Another question, which actually applies to all belt drive situations. There are a number of metal "fingers" approx. 3/16" diameter that are placed over a pulley, etc. Are these just to keep the belt from slipping off?

Also, when I ran the engine on the other frame I had, it took a long time for the transaxle pulley to quit spinning after I put the clutch in... is there something that helps to slow this down, or is it just because the tranny is worn and everything's loose?

Thanks in advance...
 

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Tractorholic
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Hi Smitty,
On my MF 8, the fingers seem to serve two functions. One is to help hold the belt in place, but the other is to help stop the belt. I found that if I tweaked the guide finger on my idler/clutch pulley so that it engaged the belt when the idler wheel loosens the belt, then the whole assembly stopped much faster.
 
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Discussion Starter · #14 ·
Thanks, Howard... I wondered if they worked like that--I'll have to finesse the one on the idler clutch pulley. It looks like if it was a little to the rear, it wouldn't drag when the transaxle was engaged, but would tend to snub the belt when the clutch was pushed in.

Regards,

Steve
 

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Tractorholic
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Well, I hooked up the wires from the engine to the harness and everything works fine. I hooked the green wire to the "S" on the key switch. It connects to ground when the key is off, which grounds the magneto and stops the engine. I hooked the red wire to the battery side of the solenoid, which supplies nominal 12V to charge the battery.

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The magneto on the engine had to have current from a battery, etc., before it would generate power.

Thanks for all the input on this...

I've continued to work on the tractor and will post pics shortly.
 

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Discussion Starter · #16 ·
Well, I've pretty much got the repower done. I test mowed my lawn last night and it appeared to work fine, except the engine only runs at one speed, regardless of where I put the throttle lever. It's moving the lever on the engine, but the governor holds it in one place... I'll have to look into that a little more.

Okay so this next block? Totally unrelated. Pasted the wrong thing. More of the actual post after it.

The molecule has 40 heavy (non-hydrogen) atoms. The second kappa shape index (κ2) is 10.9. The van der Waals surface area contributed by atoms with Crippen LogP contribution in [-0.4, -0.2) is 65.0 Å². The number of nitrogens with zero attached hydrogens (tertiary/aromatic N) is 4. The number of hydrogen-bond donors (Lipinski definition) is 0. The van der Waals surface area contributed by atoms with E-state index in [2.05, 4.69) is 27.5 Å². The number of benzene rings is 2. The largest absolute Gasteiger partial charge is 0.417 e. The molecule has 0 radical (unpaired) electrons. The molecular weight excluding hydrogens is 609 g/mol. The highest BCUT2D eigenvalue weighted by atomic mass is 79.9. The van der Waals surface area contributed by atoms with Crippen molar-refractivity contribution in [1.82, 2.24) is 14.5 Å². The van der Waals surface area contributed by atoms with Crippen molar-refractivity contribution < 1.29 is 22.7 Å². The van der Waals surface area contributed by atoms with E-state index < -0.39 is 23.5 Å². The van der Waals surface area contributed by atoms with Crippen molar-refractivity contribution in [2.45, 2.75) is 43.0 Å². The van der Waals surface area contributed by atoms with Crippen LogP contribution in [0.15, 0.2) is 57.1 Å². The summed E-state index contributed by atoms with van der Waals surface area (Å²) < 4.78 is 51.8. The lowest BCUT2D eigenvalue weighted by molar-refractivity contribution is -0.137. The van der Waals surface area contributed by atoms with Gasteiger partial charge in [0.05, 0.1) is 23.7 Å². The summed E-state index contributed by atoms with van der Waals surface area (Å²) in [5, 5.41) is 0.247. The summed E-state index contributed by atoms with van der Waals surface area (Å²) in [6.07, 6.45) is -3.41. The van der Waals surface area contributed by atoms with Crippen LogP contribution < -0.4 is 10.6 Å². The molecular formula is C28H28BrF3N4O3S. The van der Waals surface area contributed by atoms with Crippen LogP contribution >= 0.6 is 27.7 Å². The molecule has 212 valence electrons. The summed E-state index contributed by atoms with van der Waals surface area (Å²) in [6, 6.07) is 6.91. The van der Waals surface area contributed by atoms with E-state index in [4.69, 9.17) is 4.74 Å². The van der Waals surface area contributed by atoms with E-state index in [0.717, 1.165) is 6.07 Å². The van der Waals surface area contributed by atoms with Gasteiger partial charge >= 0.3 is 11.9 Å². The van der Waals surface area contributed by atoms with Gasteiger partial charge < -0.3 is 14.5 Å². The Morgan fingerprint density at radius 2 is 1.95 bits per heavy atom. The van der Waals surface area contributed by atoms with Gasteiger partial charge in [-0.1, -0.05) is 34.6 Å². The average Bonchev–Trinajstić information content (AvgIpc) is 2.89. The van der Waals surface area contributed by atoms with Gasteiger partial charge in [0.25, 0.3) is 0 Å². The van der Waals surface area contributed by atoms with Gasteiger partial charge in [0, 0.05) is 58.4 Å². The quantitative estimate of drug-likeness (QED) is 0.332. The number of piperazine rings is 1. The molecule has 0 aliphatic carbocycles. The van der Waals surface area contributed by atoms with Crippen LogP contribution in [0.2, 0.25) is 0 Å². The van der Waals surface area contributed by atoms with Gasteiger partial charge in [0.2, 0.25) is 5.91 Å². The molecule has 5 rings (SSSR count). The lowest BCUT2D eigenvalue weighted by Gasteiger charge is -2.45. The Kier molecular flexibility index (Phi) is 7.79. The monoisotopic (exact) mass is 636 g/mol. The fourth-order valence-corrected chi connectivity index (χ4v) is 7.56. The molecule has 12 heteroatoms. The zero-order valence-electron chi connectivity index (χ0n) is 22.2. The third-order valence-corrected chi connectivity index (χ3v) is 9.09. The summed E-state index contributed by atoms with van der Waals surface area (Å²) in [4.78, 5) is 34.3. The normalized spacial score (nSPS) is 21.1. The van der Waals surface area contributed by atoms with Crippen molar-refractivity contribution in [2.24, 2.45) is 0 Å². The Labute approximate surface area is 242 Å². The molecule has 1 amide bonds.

One picture I didn't show previously was the running of the extended oil drain lines.

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After I got it bolted down on the tractor I discovered I really didn't need the two elbows--I could have just run the 1/4" pipe straight from the engine to the front, then elbow it down and cap it.... oh well!!

Anyway. After I got the charging circuit hooked up, I went to work on mounting the fuel tank, battery, and air cleaner--pretty much in that order.

I decided to use the OEM tank but mount it up where the battery used to go. There's just enough room to clear the hood.

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I measured the from the inside of the grill to the front of the engine--enough room for a lawn and garden type battery with about 1 1/2 inches to spare. I figured if I made something to help isolate the battery from engine heat, I could probably use it there.

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So, I started in earnest on the fuel tank. I used the original straps, and the original shutoff valve. I bolted a couple pieces of 1 1/2 x 3/16" angle onto each side of the battery box for a "shelf" for the fuel tank. I used a piece of corrugated plastic from a yard sign as the shelf--it will also help insulate against heat. I had to notch out one shelf to allow for the shutoff valve.

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I mounted the tank and hooked it up, then fired up the engine using the pull starter-- SUCCESS!!

On to the air cleaner assembly.

The original air cleaner was too big and interfered with the mounting of the grill--even with the POs butchering job...The muffler just barely fit under the hood, but the exhaust exited to the front of the engine--putting a lot of hot exhaust under the hood.

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The hood also interfered with the engine shroud--fortunately the previous owner solved that problem for me by notching the hood.

For the air cleaner, I used 4 1/2" electrical cover plates to "sandwich" the air cleaner between them. The air cleaner is a 5" diameter unit I picked up from the local O'Reilly Auto Parts (Formerly Schucks/Kragen/Checker). I think it cost about $6.00. I found a 1" ID radiator hose with an elbow in it to make the bend from the horizontal inlet to the carb to the vertical inlet to the air cleaner.

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I measured for clearance for the sealing part of the air filter, and cut a hole in one of the plates, then welded a 1" diameter pipe onto it. I drilled two 1/4" holes in the plate just a little offset from the center of the air filter, and bolted two pieces of 1/4" all-thread to the plate.

I drilled two corresponding holes in the other plate for the top piece and my air filter assembly was complete.

I had intended to have the aircleaner sit horizontally and above the carburetor. However, the edge of the air cleaner interfered with the edge of the hood. I could have just tilted it over, but it looked real tacky, plus I didn't have something I could brace it with. I set it aside to work on something else while my mind ruminated on the problem...